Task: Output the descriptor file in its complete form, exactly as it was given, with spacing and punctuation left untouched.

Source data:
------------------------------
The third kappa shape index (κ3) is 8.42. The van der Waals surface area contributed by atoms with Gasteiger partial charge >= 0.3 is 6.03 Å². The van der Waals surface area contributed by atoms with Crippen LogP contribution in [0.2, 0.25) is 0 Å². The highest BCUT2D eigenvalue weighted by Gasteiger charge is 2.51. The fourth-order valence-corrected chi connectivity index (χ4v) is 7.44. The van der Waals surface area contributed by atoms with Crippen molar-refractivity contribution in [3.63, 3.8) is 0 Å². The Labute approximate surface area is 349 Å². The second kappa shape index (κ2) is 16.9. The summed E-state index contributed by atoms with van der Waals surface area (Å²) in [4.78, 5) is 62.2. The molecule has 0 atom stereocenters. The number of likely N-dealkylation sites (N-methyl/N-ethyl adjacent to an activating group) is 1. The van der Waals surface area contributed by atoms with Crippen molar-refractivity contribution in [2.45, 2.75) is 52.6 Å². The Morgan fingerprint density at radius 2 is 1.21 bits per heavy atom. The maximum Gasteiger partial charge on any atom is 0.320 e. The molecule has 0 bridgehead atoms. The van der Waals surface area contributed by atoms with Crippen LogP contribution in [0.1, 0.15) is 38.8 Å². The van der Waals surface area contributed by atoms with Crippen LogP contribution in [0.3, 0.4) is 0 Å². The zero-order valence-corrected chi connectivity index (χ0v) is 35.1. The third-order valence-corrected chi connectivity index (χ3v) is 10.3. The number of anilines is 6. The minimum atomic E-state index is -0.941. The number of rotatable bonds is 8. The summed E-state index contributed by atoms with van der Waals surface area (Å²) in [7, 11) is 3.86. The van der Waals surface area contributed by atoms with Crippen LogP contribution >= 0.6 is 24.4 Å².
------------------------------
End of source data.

The third kappa shape index (κ3) is 8.42. The van der Waals surface area contributed by atoms with Gasteiger partial charge >= 0.3 is 6.03 Å². The van der Waals surface area contributed by atoms with Crippen LogP contribution in [0.2, 0.25) is 0 Å². The highest BCUT2D eigenvalue weighted by Gasteiger charge is 2.51. The fourth-order valence-corrected chi connectivity index (χ4v) is 7.44. The van der Waals surface area contributed by atoms with Crippen molar-refractivity contribution in [3.63, 3.8) is 0 Å². The Labute approximate surface area is 349 Å². The second kappa shape index (κ2) is 16.9. The summed E-state index contributed by atoms with van der Waals surface area (Å²) in [4.78, 5) is 62.2. The molecule has 0 atom stereocenters. The number of likely N-dealkylation sites (N-methyl/N-ethyl adjacent to an activating group) is 1. The van der Waals surface area contributed by atoms with Crippen molar-refractivity contribution in [2.45, 2.75) is 52.6 Å². The Morgan fingerprint density at radius 2 is 1.21 bits per heavy atom. The maximum Gasteiger partial charge on any atom is 0.320 e. The molecule has 0 bridgehead atoms. The van der Waals surface area contributed by atoms with Crippen LogP contribution in [0.1, 0.15) is 38.8 Å². The van der Waals surface area contributed by atoms with Crippen LogP contribution in [0.3, 0.4) is 0 Å². The zero-order valence-corrected chi connectivity index (χ0v) is 35.1. The third-order valence-corrected chi connectivity index (χ3v) is 10.3. The number of anilines is 6. The minimum atomic E-state index is -0.941. The number of rotatable bonds is 8. The summed E-state index contributed by atoms with van der Waals surface area (Å²) in [7, 11) is 3.86. The van der Waals surface area contributed by atoms with Crippen LogP contribution >= 0.6 is 24.4 Å².